Making of… hinged dragonfly pendant

Paul came to me looking for a dragonfly-themed piece, as an extra-special gift for his wife’s significant birthday.  It seemed the perfect excuse to revisit my hinged dragonfly pendant concept from 2008, but in my now favourite medium – wax carving and casting.  As discussing various design options, we chose a theme of stylised realism, with moving, articulated wings and with the dragonfly’s body itself as the clasp pin.

I hybridised these two designs

I began as usual by researching the subject, including looking at close-up images of dragonfly wings.  I simplified the body plan, omitting the deep keel and legs to streamline the design and ensure the piece would sit well against the wearer’s body.  I planned for it to be 80mm (3”) wide – not quite matching the largest I’ve seen in the wild, but certainly substantial enough to be a statement piece without overwhelming the wearer.

I started construction with the head and body, by threading thin slices of wax onto a drill bit and carving, filing and sanding them as a single piece.  I use a ‘wax pen’ – a small battery powered hot wire – to melt and weld wax scraps together.  This allowed me to build up the shape of the head for sculpting.

Testing the body against
paper wings

I glued design printouts onto slabs of wax, cut the wings out roughly then carved them down to the final size.  Continuing to work in 2D I thinned the wings down to about 3mm overall, then welded them onto the wax body. 

At this point I began sculpting the wings to be 3D.  I wanted to echo the independent, twisting movement of a dragonfly’s wings, without compromising the structurally important overlap.  I got the wings down to 1mm thick, with a 2mm ridge at the leading edge for stiffening and to reinforce the overlap. 

I held the wax up to the light frequently as I worked – you can see by the tone how the thickness varies, and if different parts match.  It is also very helpful for spotting stress cracks in time to patch them with a tiny weld.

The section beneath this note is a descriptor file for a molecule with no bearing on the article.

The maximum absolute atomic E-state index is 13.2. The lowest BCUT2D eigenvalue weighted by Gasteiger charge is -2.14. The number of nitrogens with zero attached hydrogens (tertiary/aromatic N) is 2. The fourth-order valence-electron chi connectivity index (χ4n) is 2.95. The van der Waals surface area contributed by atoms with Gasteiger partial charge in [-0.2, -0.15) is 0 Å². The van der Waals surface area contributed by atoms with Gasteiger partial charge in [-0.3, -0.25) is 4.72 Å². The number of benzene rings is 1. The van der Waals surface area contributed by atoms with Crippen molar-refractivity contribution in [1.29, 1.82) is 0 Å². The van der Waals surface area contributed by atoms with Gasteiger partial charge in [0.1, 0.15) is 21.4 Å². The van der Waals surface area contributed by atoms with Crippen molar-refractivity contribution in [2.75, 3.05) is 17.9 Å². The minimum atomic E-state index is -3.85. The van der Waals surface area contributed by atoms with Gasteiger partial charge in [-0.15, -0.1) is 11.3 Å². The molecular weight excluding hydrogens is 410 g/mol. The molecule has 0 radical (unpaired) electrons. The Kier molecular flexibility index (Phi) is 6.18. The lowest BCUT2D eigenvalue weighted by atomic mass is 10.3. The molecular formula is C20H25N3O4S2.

Checking wing thickness and spotting a crack at the junction between the right side wings

Once I had the weight and shape of the wings refined, I worked on the body.  I drilled out the core to its final size, and used a brass test pin to ensure the proportions were pleasing. 

I rounded the individual knuckles of the hinge, reducing friction and creating a stylised, segmented look.  I extended the final segment to better mimic a real dragonfly, with the added benefit of extra stability for the hinge. 

Refining and extending the body shape

Now for the fun part – detail!  As the dragonfly was near life-sized, I had the room to replicate the pattern at life-size.  I used techniques I’d honed carving scales onto some of my dragon pieces, which looks especially good when highlighted with a dark patina against a bright polish. I copied the wing’s main structural lines onto the wax with a fine marker, then VERY CAREFULLY scribed the vein lines with a pointed tool. 

Detail, done!

I welded on very fine loops for attaching the chain to the back of the wings, and that was the piece ready to send to the caster.

Testing the action of the hinge with a temporary brass pin

I was delighted with the parts when they came back, requiring minimal clean-up to get the hinge fitting and working.  The fabrication was largely routine, except for shaping the pin.  I wanted to add some textural detail to the tail, help sell the illusion and integrating it with the body portion.  Dragonfly bodies are quite varied, so I selected elements that would work within the constraints, and took a few liberties.  I used my drill as a lathe, supporting the piece with a (well protected) finger or two as I filed and sanded it to shape.  Once complete, I soldered it into a socket in the cast head. 

The finished piece

Oxidising the piece brought out all the details just as I hoped, and it’s ended up a really eye-catching piece.  At the commissioner’s request I added a card with a sketch, to make sure that the recipient knew he’d had it especially made. 

I’m happy to say she was delighted with her new piece!  I’d love to do more dragonfly-textured pieces in future.

Thanks to Paul’s patronage, I’m delighted to offer this piece for general sale and shipping worldwide.

It’s available to pre-order in my shop now, shipping in time for Christmas – for more info and photos of the finished piece, visit the shop page here: